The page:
I’m an 18-year-old girl, and I’ve been in a relationship with my girlfriend for 13 months now. This is the first serious relationship I’ve been in. However, my friend said he wanted to give me an experience with a guy, so we planned to have sex. I was hesitant, but I went with it. However now I have a lot of regret because when I told my girlfriend what happened she was really mad at me, of course, even though before it happened I had told her I wanted to just be friends for a while. But she told her family what happened, even though I told her not to. And so now when I see them I feel judged and embarrassed.
Thankfully my girlfriend has forgiven me, but how do I deal with the shame and guilt? I try to move on but I can’t help feeling horrible about it. I wanted to be this perfect girl for my girlfriend’s family, but I feel like they hate me, even though my girlfriend says they don’t. She still wants to propose to me soon and we love each other a lot, but I don’t want to carry this guilt forever. She’s in her early 20s, and at times I feel like she deserves better, but she says I’m the best for her. What should I do?
Xo So ashamed
OK the first thing you should do is chill out. You’re beating yourself up over something that is a non-issue. So you fucked some guy during a period where you hadn’t promised monogamy to your girlfriend—what’s the problem? You didn’t cheat, and there is nothing inherently wrong or immoral of guilt-worthy about having sex. It’s important to remember that just because your actions made someone else feel hurt or jealous, it doesn’t necessarily mean that what you did was wrong. For example, in my last relationship, my girlfriend and I broke up for 4 months, and then got back together. When I found out that she had been seeing someone else during period, it made me feel fucking awful and angry, but she hadn’t done anything wrong. I was just being a possessive monster. Annoyingly, the people we love don’t stop existing (or having sex) when we’re not around them.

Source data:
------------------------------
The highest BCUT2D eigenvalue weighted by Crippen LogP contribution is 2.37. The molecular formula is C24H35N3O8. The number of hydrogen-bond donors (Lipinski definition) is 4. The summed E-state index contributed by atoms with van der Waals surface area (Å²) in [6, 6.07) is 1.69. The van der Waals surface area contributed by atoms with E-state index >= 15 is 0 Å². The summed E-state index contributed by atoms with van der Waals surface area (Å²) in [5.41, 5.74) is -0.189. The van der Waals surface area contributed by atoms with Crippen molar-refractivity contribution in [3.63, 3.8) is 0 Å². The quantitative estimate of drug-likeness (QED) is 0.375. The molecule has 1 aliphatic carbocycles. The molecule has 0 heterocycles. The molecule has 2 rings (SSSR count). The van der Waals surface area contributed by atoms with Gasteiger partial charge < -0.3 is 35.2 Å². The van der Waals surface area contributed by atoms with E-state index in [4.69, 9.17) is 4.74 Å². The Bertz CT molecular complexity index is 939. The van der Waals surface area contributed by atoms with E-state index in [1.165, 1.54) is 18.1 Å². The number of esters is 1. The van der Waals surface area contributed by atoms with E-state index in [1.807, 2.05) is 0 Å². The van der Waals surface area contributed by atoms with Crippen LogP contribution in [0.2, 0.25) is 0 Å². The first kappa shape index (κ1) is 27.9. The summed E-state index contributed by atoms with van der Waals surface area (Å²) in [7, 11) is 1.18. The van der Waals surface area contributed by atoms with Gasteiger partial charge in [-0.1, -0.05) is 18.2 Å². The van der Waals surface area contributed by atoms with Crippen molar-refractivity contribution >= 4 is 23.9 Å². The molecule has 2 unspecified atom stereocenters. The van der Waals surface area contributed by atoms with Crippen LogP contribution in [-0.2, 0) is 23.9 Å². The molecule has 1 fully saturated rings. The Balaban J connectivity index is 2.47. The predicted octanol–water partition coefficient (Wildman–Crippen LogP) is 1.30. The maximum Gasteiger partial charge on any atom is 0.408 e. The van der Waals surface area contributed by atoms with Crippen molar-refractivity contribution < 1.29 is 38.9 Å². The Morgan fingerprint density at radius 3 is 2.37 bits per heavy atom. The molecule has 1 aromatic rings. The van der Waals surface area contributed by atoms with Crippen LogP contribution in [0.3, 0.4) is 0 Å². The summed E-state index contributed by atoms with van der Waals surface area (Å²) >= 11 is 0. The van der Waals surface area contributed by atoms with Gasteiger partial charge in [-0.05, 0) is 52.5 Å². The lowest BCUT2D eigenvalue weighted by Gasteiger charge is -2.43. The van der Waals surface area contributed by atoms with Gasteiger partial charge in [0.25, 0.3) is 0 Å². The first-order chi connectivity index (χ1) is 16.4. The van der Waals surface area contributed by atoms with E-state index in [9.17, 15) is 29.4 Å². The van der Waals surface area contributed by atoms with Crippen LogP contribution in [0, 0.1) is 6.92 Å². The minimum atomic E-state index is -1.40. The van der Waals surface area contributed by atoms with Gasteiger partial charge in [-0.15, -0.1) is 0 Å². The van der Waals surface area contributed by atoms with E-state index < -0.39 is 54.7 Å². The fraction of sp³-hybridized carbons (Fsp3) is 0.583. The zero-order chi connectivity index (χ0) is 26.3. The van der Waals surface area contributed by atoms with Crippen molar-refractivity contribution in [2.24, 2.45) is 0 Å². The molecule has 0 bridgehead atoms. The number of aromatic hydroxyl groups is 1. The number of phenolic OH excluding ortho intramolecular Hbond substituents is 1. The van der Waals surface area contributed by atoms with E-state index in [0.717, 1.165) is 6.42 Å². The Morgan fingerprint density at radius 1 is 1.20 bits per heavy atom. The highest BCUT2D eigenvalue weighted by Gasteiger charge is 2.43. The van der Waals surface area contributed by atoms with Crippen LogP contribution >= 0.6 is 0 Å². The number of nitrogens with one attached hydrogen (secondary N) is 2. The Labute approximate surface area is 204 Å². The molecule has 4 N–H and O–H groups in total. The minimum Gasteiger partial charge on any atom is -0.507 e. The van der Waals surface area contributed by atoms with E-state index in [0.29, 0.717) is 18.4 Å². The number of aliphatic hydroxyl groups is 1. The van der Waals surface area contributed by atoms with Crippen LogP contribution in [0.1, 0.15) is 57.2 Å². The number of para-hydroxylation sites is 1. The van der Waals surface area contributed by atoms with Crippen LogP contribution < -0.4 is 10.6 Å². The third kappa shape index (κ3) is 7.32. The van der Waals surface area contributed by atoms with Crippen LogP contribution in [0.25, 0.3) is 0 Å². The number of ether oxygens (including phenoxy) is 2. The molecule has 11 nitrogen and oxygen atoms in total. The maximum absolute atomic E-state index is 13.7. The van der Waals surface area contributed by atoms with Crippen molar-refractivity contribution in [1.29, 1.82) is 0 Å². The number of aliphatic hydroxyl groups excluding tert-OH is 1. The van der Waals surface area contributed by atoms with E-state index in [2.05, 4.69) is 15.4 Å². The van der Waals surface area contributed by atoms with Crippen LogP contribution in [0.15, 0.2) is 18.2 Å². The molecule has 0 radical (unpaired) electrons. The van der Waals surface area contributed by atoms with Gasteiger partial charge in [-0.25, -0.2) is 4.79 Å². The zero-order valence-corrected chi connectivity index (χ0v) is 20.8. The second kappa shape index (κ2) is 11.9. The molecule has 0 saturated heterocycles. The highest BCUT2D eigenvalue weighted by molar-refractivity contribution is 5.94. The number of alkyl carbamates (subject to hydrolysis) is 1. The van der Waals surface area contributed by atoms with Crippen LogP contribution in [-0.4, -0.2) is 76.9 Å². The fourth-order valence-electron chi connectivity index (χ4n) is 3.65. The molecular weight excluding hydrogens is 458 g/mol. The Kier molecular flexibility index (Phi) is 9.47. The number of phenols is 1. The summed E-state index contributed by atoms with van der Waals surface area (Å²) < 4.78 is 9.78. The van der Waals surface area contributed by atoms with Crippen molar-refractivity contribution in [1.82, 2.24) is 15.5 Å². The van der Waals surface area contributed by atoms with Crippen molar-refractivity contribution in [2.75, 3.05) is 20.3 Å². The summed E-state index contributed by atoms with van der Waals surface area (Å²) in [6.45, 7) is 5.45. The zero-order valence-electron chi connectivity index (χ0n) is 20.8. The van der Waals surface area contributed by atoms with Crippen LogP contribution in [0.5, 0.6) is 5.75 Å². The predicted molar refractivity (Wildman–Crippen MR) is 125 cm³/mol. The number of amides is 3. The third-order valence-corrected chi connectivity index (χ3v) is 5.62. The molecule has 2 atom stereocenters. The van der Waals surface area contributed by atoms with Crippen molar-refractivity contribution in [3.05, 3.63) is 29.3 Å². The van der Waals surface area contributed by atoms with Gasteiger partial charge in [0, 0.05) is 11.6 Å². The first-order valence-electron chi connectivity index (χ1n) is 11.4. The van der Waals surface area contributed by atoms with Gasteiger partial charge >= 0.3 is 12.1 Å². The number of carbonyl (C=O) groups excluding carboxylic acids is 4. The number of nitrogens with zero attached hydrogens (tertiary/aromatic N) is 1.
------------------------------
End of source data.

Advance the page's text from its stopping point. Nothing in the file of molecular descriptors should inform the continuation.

You did nothing wrong. Seriously, say it—”I did nothing wrong.” (I feel like Robin Williams in that scene from Good Will Hunting.) You’re 18—this is a time for experimentation and sexual self-discovery and sexual stupidity and general YOLO. It’s not a time for worrying about what your pseudo-in-laws think of you. Save that for middle age! Also, it’s imperative that you DO NOT get married to your girlfriend You are 18! That’s basically an embryo. You have so many relationships and hook-ups and breakups and threesomes and awkward one-night-stands and bar bathroom blow-jobs ahead of you, and it would be a tragedy to miss out on any of those. When we’re old, we’re far more likely to regret the things we didn’t do, than the things we did.
Also, who is this “perfect girl” that you speak of? If you mean a pure, passive, demure, 50s fantasy woman, well, that woman doesn’t exist (thank god). There is no such thing as the perfect girl, and anyone who believes that one’s goodness or respectability has anything to do with how many people they’ve slept with is either a prude or an idiot. You shouldn’t be ashamed about your sexual experiences, you should be proud of them! I think it’s so cool that you’re in an openly gay relationship at 18, but felt curious to explore sex with guys too, and went out and made it happen. That’s baller. And you said it yourself—your girlfriend has forgiven you, and she says her parents don’t hate you. So all of this guilt and shame is coming from you.
A while back I wrote an article for Vogue where I talked about dealing with some guilt about my sluttiness when I was younger. In the article, I asked my friend Zhana Vrangalova, a sex researcher who studies casual sex and mental health: How much of the shame or negativity we feel associated with sex is inherently ours, and how much of it is a social construct? Zhana told me: “It’s hard to pinpoint the cause of the guilt and shame of highly sexually people, because we live in a sex-negative culture that conflates having a lot of sex with being a bad person.” So basically, remember that if you feel bad about a sexual experience, it’s not your fault—it’s society’s fault! Lol. This is why it’s important to surround yourself with sex-positive people who would never dream of judging you for your sexual curiosity, and to read pro-sex feminist writing… like this website, for example ;)
By Karley Sciortino
Main image by Petra Collins